Why We Look to Celebrities to Save, Advise Us — Even When They’re Wrong
In The Buzz Cut, we give our take on all of the intellectual and Internet-famous, celebrity and bizarre, buzzy and overlooked news we gossiped about all week.
Way off base. Gwyneth Paltrow’s booming brand Goop was about to go to the next level by partnering with Condé Nast — but things fell through when Paltrow refused to let the editorial giant fact check her content. She’s not the only celebrity touting scientifically inaccurate advice. And yet we continue look to them when we need saving — a Twitter user’s casual request just prompted Tesla and SpaceX CEO Elon Musk to promise to provide clean drinking water for an entire city. Why do we keep looking to them for support, for advice?
Way on brand. “Maybe my purpose on this planet isn’t to procreate,” Jennifer Aniston says in a new, incredibly on-brand interview. Her chat feels a little scripted to let her rebut all of the judgment thrown at her over the years, but we love what she has to say anyway. And where do celebrities go to cash in on their brand when their brand is, well, over? A new app let normals pay celebrities (some of questionable fame) to send a personalised message via video. Speaking of brands, the new whirlwind of quickie engagements and weddings — think Ariana Grande and Pete Davidson, Justin Bieber and Hailey Baldwin — speak to the rise of a new kind of power couple, whose unions are almost like corporate mergers.
Way down there. A lot of women will relate to this essay on what it’s like to grow up (falsely) believing that tampons take your virginity. India isn’t the only country where these myths; in South Korea, women are looking to correct the country’s bad sex education and rampant misogyny. Elsewhere, women’s health is still a work in progress, as this exploration of vulvodynia — a painful, mystifying, but common condition — makes clear.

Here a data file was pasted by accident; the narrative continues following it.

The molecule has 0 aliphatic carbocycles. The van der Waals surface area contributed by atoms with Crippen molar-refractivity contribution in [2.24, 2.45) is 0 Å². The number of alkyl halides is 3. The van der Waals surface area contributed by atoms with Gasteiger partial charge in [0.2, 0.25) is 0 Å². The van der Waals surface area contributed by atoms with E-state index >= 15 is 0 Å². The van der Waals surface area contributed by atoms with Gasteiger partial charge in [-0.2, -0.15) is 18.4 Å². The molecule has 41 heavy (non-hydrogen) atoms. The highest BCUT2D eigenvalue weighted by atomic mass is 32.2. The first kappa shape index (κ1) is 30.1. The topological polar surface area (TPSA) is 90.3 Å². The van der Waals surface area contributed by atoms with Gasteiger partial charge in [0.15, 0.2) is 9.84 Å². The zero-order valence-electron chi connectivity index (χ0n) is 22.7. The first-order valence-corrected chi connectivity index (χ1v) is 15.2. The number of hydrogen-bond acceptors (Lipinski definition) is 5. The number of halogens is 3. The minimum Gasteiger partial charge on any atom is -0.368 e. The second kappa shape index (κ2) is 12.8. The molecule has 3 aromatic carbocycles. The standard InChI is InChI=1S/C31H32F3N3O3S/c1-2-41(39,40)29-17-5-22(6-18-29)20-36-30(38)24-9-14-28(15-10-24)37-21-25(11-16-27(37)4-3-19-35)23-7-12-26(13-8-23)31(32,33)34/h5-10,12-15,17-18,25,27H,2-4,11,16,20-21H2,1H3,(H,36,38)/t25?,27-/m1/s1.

Way back when. Love triangles aren’t the only triangles we experience in life; when family dynamics ‘triangulate’ early in a kid’s life, the fallout can be lasting. And speaking of childhood, ever wonder what inspired Dr. Seuss’ favorite story, The Lorax? Find out here. Finally, this piece explores what it’s like to revisit your childhood’s favorite books — and reinterpret them as markers of your own growth.
Way to know. This essay, by the director of a music cognition lab, suggests our brains make the line between what is and isn’t music is blurrier than we think. And if you’re any like some of our team members who shall remain nameless, you will relate hard to this explanation of why some of us seem to forget names as soon as we learn them. Finally, on a more serious note, while neuroscience has yet to explain why some people do evil, it is starting to unpack the triggers of evil behavior.